Corvus Corax has been bringing their unique neo-Medieval music to the world from Germany since 1989. This year, the band released the album Era Metallum, merging their sound with metal and featuring special guests such as Hansi Kürsch, Doro Pesch, and more. Metal Contraband’s Scott Sommer spoke with Norri of Corvus Corax about the project.
What drew you to medieval folk music?
Norri: Well, it was kind of an accident. Before I was a metalhead, 100% playing with metal bands, and then I was playing on a festival with some guys and then these crazy guys approached me and asked if I wanted to drum for them and then 22 years later here I am, I dived in and never came out.
Did this make it easier to create the Corvus Corax Era Metallum project?
Yeah, kind of. We are a medieval folk band, all with several side projects, and then you eventually start some new stuff. With our album from 2010, we went to the north of Europe with the Viking people and thought this should be in a metal version as well. For me, it was kind of easy with the metal background and it was great doing my own music in a different style.
How did you get Sami from Kreator involved in this project?
Well, it was kind of easy from the former metal times in the beginning of the 90s, he was a good friend of mine. It was a simple phone call and he came from Finland to Berlin to record.
You have a lot of guests on this new album. How did these some of these collaborations come about and what it was playing with artists such as Hansi Kürsch and Doro?
It was not so difficult since we already knew each other from touring and playing a lot of metal fests such as Wacken, Hellfest. And we just asked them and they said, “Of course, I’m in”.
Is there a chance you will do another Era Metallum album in the future with more collaborations?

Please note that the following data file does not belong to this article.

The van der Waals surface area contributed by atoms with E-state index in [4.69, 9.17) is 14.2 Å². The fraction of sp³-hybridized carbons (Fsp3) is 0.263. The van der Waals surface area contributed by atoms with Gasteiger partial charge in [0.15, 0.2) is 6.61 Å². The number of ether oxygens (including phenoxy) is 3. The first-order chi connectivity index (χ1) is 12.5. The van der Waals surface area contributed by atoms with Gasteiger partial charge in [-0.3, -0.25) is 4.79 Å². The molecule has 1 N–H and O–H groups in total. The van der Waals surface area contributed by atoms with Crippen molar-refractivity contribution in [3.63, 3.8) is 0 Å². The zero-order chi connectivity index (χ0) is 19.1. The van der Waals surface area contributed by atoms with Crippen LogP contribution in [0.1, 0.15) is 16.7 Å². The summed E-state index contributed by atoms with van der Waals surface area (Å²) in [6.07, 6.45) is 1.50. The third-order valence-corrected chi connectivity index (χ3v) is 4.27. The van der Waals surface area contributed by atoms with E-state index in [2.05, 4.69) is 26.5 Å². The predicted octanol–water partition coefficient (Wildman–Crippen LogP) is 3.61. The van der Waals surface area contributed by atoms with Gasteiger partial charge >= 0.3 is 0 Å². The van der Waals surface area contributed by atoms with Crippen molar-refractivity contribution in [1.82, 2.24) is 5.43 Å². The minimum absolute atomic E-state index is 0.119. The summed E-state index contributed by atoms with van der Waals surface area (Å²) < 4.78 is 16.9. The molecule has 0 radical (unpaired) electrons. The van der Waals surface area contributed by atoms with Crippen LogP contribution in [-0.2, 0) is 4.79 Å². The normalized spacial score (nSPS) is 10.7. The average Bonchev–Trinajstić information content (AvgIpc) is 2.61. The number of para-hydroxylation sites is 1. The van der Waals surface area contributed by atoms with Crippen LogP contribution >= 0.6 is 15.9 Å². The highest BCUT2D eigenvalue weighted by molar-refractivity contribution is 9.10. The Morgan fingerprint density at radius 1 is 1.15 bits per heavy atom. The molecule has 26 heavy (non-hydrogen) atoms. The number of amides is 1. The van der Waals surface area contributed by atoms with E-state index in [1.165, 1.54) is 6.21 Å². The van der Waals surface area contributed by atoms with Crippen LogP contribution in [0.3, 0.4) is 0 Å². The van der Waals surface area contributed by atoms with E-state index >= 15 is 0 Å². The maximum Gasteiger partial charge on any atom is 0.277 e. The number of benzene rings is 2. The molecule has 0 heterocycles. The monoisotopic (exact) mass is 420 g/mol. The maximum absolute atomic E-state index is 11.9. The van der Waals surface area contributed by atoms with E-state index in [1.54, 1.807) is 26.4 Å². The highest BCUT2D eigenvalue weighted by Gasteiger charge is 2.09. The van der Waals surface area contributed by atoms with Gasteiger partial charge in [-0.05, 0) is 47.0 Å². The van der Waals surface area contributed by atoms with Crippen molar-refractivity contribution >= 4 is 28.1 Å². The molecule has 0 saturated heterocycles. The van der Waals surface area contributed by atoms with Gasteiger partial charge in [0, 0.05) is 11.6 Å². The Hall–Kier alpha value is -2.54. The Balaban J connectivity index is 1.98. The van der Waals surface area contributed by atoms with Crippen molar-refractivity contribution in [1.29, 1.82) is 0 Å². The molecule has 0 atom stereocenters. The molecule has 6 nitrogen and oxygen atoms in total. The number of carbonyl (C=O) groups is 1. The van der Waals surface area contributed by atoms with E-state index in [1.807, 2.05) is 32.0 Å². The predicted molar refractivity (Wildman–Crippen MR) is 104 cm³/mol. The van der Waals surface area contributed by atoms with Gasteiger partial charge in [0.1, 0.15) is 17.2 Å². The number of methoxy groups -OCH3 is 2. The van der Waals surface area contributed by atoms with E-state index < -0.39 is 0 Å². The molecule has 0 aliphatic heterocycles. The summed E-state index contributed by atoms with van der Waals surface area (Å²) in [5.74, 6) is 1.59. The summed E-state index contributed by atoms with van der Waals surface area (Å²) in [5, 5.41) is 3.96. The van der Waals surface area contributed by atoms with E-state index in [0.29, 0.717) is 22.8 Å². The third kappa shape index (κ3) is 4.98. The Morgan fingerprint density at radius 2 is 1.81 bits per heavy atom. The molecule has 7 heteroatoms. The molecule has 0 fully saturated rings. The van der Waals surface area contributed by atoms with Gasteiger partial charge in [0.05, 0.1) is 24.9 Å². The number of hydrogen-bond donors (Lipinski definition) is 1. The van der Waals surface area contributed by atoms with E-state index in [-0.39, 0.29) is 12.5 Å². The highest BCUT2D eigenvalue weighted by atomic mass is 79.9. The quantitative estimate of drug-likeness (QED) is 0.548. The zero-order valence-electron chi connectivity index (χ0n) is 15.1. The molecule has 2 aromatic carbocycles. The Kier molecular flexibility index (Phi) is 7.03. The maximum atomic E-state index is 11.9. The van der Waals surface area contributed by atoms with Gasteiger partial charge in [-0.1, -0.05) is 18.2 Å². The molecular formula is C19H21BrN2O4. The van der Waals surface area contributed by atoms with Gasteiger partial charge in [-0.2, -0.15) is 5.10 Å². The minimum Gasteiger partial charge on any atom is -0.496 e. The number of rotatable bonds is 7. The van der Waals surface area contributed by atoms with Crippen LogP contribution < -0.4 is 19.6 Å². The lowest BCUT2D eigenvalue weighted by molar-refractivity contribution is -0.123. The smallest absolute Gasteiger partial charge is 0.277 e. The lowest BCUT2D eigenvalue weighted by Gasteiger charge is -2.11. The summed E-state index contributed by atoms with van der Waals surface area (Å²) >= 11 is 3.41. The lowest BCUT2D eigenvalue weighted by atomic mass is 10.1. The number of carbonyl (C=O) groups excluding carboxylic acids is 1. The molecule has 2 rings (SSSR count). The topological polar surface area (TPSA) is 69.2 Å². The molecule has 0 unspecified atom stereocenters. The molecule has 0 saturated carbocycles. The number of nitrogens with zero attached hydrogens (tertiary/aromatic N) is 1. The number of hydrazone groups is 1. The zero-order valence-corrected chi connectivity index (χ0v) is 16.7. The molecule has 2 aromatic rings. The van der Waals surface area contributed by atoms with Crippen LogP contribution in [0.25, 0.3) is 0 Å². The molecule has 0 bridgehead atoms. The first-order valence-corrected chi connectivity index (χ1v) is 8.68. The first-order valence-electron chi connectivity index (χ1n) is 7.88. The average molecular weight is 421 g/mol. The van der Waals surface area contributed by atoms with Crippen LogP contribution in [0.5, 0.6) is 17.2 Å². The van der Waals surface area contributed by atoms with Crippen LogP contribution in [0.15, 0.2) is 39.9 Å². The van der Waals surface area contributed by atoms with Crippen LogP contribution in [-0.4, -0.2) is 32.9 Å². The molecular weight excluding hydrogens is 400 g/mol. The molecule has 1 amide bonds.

Definitely, we just started to think about new songs, and there will be a new Era Metallum album for sure.
You guys are really at the forefront of the folk metal movement.
We kind of started this, with the medieval background, and we have now existed for 32 years and there is no reason to stop all of this. Everything is because we played all the time, and after all these years we are finally bringing in other instruments.
What is your thought of bands such as Heilung, since you are both old world folk music, but the roots of the music couldn’t be more different?
The funny thing about Heilung, there is one festival in the Netherlands called Castlefest which we play very often, I can remember the very first show of Heilung being at this festival and I was standing there in the crowd and I thought this was really cool. I had no idea that this would be such a boom into the theme.
Can you tell me the story behind the track “Sverker”?
This was the start of another idea – after doing East Europe, West Europe, South Europe, so we wanted to go to the North. It is scary about Sverker, the old king from Sweden who had a lot of trouble with the Danish kind. The story is telling about the Swedish King, warning the Danish King saying that it would be better not to fight the war, and the Danish king didn’t listen to him but at least he tried!
You always dive deep into the medieval manuscripts. What kind of research goes into a Corvus Corax album and how long does it usually take?
This does take forever. When you have a special scene, you are always looking. But we say forget the internet. All of these manuscripts are in old churches and castles and we go to these places and since you can’t rent them you have to sit there for hours and read it there.
Did you see any similarities to what we are going through now with this modern day plague to the ancient plagues were ravaging the people at the time this music was being created?
The differences aren’t as big as most of the people think. People do not change. 2000 years ago we have the same people. When you look at the lyrics of “Carmina Burana” people have had the same problems, and had the same fun.
(Metal Contraband thanks Norri for the interview!)